FOR IMMEDIATE RELEASE
CONTACT: Bill Wellock, University Communications
(850) 645-1504; firstname.lastname@example.org
TALLAHASSEE, Fla. — The Autism Society of America celebrates April as Autism Acceptance Month as part of the organization’s efforts to build a better awareness of the signs, symptoms and realities of autism.
Autism, or autism spectrum disorder (ASD), refers to a broad range of conditions characterized by challenges with social skills, repetitive behaviors, speech and nonverbal communication. It affects an estimated 1 in 54 children in the United States.
Florida State University has autism experts available to speak to media and offer context for articles on the subject.
Bradley Cox, associate professor, Department of Educational Leadership and Policy Studies, College of Education
Cox is an associate professor of higher education in the College of Education and is also the founder and executive director of the College Autism Network, a national nonprofit organization dedicated to using evidence-based advocacy to improve experiences and outcomes for college students with autism. His current scholarship examines the systemic, institutional and personal conditions that shape college access, experiences and outcomes for college students with autism.
“Students with autism are coming to college in record numbers. The distinctive characteristics of autism affect nearly every aspect of college life: completing assignments, living on campus, attending football games, engaging with classmates and preparing for a career. Our research highlights the ways in which these characteristics can help autistic students thrive in college. Yet, these students are often misunderstood by their instructors or marginalized by their peers. While many institutions’ standard operating procedures create unnecessary barriers to these students’ success, emerging evidence suggests that both simple changes and innovative initiatives have the potential to maximize the students’ opportunities for postsecondary success.”
Veronica Fleury, assistant professor, School of Teacher Education, College of Education
Fleury’s research focuses on optimizing learning opportunities for individuals with autism spectrum disorder (ASD). Her work explores how core behavioral characteristics of ASD promote or inhibit students’ ability to participate in learning activities and examines evidence-based practices that support individuals with ASD.
“Our knowledge about autism spectrum disorder has grown exponentially over the last several decades, but misinformation disseminated through internet platforms and social media has had a strong influence in education broadly and the education of students with ASD specifically. Despite a strong — and growing — body of research aimed at identifying effective evidence-based practices for individuals with ASD, many pseudoscientific practices continue to be used. This means that well-intentioned individuals are spending time, effort, money and hope using a treatment or strategy that is unlikely to yield desired results.”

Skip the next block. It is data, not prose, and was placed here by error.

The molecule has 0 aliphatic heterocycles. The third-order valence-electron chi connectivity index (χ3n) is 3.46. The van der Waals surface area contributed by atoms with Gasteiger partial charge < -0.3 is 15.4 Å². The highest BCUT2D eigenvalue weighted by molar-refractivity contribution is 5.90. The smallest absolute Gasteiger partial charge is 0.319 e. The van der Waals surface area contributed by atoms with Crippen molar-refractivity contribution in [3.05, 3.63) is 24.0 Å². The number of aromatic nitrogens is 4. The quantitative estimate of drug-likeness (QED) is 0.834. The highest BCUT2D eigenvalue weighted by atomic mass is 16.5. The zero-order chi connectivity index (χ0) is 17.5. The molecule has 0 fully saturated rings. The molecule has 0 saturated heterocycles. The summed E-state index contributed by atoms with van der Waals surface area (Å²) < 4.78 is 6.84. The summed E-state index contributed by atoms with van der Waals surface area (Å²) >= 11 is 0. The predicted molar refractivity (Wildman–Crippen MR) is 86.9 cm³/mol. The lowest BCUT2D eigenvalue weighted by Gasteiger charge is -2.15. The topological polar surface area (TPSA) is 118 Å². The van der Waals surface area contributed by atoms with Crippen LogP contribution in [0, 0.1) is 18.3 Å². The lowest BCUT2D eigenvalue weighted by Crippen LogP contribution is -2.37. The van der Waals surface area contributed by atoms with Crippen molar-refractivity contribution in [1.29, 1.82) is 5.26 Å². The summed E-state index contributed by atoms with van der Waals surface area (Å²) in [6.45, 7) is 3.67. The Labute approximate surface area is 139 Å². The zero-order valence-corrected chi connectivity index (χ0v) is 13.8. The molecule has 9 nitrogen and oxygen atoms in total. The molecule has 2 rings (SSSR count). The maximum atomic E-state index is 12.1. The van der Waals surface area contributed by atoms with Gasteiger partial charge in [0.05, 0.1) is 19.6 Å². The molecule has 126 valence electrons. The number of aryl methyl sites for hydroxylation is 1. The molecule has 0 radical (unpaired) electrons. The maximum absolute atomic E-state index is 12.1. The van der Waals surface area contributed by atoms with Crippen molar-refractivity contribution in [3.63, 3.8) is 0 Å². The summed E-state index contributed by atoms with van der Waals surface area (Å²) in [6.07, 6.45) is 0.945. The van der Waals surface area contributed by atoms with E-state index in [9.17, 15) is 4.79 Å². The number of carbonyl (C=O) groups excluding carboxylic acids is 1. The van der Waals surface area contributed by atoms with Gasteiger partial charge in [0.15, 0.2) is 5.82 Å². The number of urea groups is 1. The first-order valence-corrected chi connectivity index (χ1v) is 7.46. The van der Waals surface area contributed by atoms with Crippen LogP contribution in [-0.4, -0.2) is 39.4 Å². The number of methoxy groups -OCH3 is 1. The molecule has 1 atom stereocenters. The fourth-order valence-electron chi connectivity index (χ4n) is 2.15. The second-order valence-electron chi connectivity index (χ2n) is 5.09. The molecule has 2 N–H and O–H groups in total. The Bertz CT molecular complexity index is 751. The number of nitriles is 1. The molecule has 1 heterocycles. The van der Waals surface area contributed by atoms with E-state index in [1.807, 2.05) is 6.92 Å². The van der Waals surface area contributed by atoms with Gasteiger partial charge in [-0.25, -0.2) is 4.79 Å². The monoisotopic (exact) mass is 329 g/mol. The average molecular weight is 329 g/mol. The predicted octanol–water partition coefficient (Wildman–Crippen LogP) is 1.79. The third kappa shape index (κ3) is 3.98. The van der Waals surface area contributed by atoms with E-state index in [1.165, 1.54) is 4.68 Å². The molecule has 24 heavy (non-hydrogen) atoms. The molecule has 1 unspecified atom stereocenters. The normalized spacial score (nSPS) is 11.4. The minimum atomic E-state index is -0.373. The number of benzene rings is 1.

Jenny Root, assistant professor, School of Teacher Education, College of Education
Root is a board-certified behavior analyst who uses applied behavior analysis as a theoretical framework in designing and evaluating interventions and practices. Her research focuses on instructional methods to promote academic learning for students with autism and intellectual disability.
“Awareness is the very minimum of what individuals with autism deserve. We need to continually evaluate what we think we know or have done in the past and consider how it impacts the very individuals meant to benefit. My own teaching, scholarship and advocacy focuses on how to give students with autism meaningful access to academic instruction, particularly in the area of mathematics. This is an area where individuals with autism have historically been victims of low expectations, yet a growing body of research is evidence that ceilings on their mathematical knowledge are a byproduct of educators not knowing how to support them.”
Amy Wetherby, Distinguished Research Professor of Clinical Sciences,
College of Medicine and director of the Autism Institute
email@example.com, (850) 488-4072
Wetherby is the director of the Autism Institute in the College of Medicine at FSU as well as a fellow of the American Speech-Language-Hearing Association with more than 35 years of clinical experience. Her research interests include early detection of autism and parent-implemented early intervention for children with autism.
“What does autism look like at 18 months? Or 12 months? Research at the FSU Autism Institute is using video technology to show the early signs to a global audience. The institute has an unparalleled video collection of infants and toddlers from years of researching early social communication development. This research inspired the creation of Autism Navigator online courses and tools that illustrate the early signs of autism and how to improve early detection and access to care.
The institute’s research team has also built Baby Navigator, which provides resources and tools for families to celebrate and support their baby’s early learning and nurture the development of language and success in school and life. Early diagnosis and intervention are critical to help children with autism reach their potential. Parents can start interventions right away at home to support the growth of their child’s social communication skills.”